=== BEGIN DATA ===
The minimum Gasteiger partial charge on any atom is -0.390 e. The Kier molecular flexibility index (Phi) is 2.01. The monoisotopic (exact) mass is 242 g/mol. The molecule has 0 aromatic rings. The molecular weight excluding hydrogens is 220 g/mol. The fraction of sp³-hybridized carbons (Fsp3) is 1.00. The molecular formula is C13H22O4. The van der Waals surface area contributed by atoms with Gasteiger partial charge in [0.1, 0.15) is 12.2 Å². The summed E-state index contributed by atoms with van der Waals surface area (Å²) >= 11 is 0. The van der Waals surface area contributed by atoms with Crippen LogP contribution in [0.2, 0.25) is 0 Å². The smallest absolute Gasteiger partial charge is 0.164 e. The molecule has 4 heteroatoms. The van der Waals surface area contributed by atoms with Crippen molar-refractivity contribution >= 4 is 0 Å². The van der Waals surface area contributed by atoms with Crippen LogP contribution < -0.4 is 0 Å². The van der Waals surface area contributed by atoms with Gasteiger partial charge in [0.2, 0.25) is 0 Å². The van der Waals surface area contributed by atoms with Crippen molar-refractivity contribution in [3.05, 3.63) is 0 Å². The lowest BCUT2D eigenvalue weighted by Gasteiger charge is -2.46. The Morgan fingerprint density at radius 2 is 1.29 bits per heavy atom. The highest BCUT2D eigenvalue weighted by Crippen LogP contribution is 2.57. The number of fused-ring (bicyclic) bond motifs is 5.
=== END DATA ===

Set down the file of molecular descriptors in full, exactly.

The minimum Gasteiger partial charge on any atom is -0.390 e. The Kier molecular flexibility index (Phi) is 2.01. The monoisotopic (exact) mass is 242 g/mol. The molecule has 0 aromatic rings. The molecular weight excluding hydrogens is 220 g/mol. The fraction of sp³-hybridized carbons (Fsp3) is 1.00. The molecular formula is C13H22O4. The van der Waals surface area contributed by atoms with Gasteiger partial charge in [0.1, 0.15) is 12.2 Å². The summed E-state index contributed by atoms with van der Waals surface area (Å²) >= 11 is 0. The van der Waals surface area contributed by atoms with Crippen LogP contribution in [0.2, 0.25) is 0 Å². The smallest absolute Gasteiger partial charge is 0.164 e. The molecule has 4 heteroatoms. The van der Waals surface area contributed by atoms with Crippen molar-refractivity contribution >= 4 is 0 Å². The van der Waals surface area contributed by atoms with Crippen LogP contribution < -0.4 is 0 Å². The van der Waals surface area contributed by atoms with Gasteiger partial charge in [0.2, 0.25) is 0 Å². The van der Waals surface area contributed by atoms with Crippen molar-refractivity contribution in [3.05, 3.63) is 0 Å². The lowest BCUT2D eigenvalue weighted by Gasteiger charge is -2.46. The Morgan fingerprint density at radius 2 is 1.29 bits per heavy atom. The highest BCUT2D eigenvalue weighted by Crippen LogP contribution is 2.57. The number of fused-ring (bicyclic) bond motifs is 5.